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Saturday, June 06, 2009

A potted history of designer trainers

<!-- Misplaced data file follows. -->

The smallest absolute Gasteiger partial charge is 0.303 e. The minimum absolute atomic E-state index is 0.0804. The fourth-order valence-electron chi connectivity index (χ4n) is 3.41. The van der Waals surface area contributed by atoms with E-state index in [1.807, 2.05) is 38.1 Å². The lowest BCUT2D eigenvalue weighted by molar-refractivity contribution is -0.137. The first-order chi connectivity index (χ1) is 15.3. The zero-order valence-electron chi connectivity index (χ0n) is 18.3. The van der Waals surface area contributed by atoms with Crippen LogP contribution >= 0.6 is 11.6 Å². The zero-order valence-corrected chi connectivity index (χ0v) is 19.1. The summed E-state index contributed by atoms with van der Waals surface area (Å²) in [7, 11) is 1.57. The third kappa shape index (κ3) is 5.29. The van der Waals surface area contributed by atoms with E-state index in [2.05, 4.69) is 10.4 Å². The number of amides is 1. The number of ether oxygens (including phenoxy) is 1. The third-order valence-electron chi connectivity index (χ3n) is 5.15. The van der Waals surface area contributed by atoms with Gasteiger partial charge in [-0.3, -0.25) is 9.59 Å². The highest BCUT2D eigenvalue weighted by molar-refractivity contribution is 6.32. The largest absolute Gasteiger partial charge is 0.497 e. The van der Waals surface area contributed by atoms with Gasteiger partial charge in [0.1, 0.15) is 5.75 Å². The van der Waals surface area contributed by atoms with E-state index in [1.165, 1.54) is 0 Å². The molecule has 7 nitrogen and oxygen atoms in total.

People in the 19th century loved trains and when a five working day week became norm, urban families clambered to visit the seaside particularly in the summertime. Working boots were discarded as day trippers wanted to shoes walk through the sand. Sand shoes were lightweight canvas topped rubber soled shoes and thanks to vulcanisation of rubber were cheap, flimsy and usually wore out after a day’s wear. To reinforce the shoe a thin, flat rubber band was wrapped around the shoe and because this looked like a plimsoll line, they were called plimsolls and usually painted white. The significance of the colour was form a distance they could resemble white croquet shoes (made from kangaroo skin) and worn by the well to do. White plimsolls became a fashion icon of the younger working class and promenaders keen to look their best wore them with flannels and a Madras jackets. The simple plimsoll evolved into many other forms including the tennis shoe where sole patterns were added to improve grip; and in the US the high top shoe was worn to protect the ankle in games like basketball and baseball. In the US at the turn oif the 20th century Converse introduced the high top Converse All Stars (or Chucks - named after Chuck Taylor a famous 30s basketball player). During the wars servicemen were issued with canvas topped rubbers for exercise and most took them home as souvenirs. Soon their older kids were wearing them to dance to quick tempo dance music of Swing and Jive. By the end of the thirties an Australian called Adrian Quist was a tennis champion and realized ground traction was the secret to better foot control on grass surfaces. Eventually he convinced the Dunlop Rubber Company to include tread patterns on their tennis shoes and Dunlop Volleys were born. Younger children wore gym shoes when the schools’ curriculum started to include compulsory physical exercise. The appeal of American sneakers was confirmed when James Dean and Elvis Presley were photographed wearing low cut canvas topped rubber soled shoes. Chucks and Keds became a byword for teenage rebellion.